Your first thought on seeing this weird pink snow might be an industrial accident or a nearby Big Foot massacre. Rest assured, it’s neither — just a perfectly natural, snow-dwelling algae. So why are scientists all in a tizzy about it? Because it’s causing glaciers to melt faster.
Image: Liane G. Benning / GFZ
That’s the startling conclusion of a study just published in Nature Communications which suggests that we may have seriously underestimated the ability of tiny red algae to screw with Earth’s ice caps. And their so-called “bio-albedo” feedback is only expected to grow as the planet warms up.
Red snow algae have been described all over the world in polar and alpine settings from Greenland and Antarctica to Iceland and the European Alps. In the winter, they lie dormant in the snow as spores. But in the late spring and summer, when their icy habitat begins to melt, they blossom to produce striking pink landscapes.
Now, a sweeping analysis of red snow algae across 21 glaciers in the pan-European Arctic shows that these tiny critters are actually helping the snow melt faster.
An up-close shot of a colony of red snow algae. Image: Stefanie Lutz/GFZ
The reason has to do with a simple climate-altering process known as the albedo effect. You’ve probably heard about how glaciers keep our planet cool by reflecting sunlight. As glaciers melt, they give way to darker land or ocean surfaces — surfaces with a lower albedo. This causes the Earth to absorb more sunlight and heat up even more.
Turns out, red snow algae have a non-trivial effect on the albedo of the snowy surfaces they colonise, reducing it by as much as 13 per cent, according to the new study. And while it’s still unclear just how large these blooms can get, lead study author Steffi Lutz of the University of Leeds says they can be quite widespread in the Arctic by summertime.
“Based on personal observations, a conservative estimate would be 50 per cent of the snow surface on a glacier at the end of a melt season,” she told Gizmodo in an email. “But this can potentially be even higher.”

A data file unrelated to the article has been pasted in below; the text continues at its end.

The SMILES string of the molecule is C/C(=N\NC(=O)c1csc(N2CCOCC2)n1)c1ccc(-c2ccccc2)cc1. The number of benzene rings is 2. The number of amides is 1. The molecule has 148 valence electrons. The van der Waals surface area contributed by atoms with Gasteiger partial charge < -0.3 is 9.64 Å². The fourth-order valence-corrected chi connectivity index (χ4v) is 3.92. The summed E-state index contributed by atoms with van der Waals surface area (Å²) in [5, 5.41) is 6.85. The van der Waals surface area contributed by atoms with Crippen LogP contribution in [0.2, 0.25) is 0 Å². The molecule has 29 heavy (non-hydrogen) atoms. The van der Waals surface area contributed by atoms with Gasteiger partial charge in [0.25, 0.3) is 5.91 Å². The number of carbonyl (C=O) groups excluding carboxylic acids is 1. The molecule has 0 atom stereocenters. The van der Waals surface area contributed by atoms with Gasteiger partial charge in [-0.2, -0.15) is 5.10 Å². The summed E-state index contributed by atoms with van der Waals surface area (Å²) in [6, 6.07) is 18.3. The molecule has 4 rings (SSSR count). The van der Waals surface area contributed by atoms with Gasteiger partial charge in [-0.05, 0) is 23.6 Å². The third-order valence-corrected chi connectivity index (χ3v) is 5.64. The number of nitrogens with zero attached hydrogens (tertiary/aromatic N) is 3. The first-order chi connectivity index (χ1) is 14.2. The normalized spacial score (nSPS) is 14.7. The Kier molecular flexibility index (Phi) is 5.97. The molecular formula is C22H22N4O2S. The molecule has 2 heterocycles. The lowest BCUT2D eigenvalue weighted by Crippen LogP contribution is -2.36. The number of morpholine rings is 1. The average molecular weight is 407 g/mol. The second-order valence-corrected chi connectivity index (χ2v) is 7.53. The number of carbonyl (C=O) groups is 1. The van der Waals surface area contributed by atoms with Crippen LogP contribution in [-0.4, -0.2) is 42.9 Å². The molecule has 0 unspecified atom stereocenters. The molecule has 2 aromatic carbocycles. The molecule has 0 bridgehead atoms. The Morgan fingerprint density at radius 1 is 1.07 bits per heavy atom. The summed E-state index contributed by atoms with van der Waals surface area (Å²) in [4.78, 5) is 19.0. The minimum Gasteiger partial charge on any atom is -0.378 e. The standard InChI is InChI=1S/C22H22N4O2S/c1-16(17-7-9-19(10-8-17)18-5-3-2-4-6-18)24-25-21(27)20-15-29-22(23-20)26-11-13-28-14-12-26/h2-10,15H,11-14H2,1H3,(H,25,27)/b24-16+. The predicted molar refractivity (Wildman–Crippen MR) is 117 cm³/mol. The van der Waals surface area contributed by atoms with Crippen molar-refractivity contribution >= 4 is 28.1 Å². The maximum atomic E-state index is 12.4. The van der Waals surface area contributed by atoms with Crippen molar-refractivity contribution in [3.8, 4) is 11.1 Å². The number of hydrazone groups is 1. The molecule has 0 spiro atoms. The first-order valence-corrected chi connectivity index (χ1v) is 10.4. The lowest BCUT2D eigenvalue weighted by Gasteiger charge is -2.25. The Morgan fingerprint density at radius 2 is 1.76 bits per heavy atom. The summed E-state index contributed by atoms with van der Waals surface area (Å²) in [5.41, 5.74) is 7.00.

This makes red snow algae an unaccounted mechanism in the long list of reasons the Arctic is melting like a popsicle in a microwave. Lutz and her colleagues are now working to estimate how much glacial melt red snow algae are actually responsible for. They’re also hoping to incorporate the colourful critters into future global climate models.
What’s worrisome is that even if red snow algae have a small influence on Arctic ice cover today, their role is likely to grow as human carbon emissions warm the planet.
“The algae need liquid water in order to bloom,” Lutz said. “Therefore the melting of snow and ice surfaces controls the abundance of the algae. The more melting, the more algae. With temperatures rising globally, the snow algae phenomenon will likely also increase leading to an even higher bio-albedo effect.”
It’s yet another reminder that microbes are pulling the strings around here much more than we humans tend to appreciate. And that even as cities drown, some creatures will thrive in the hotter future.
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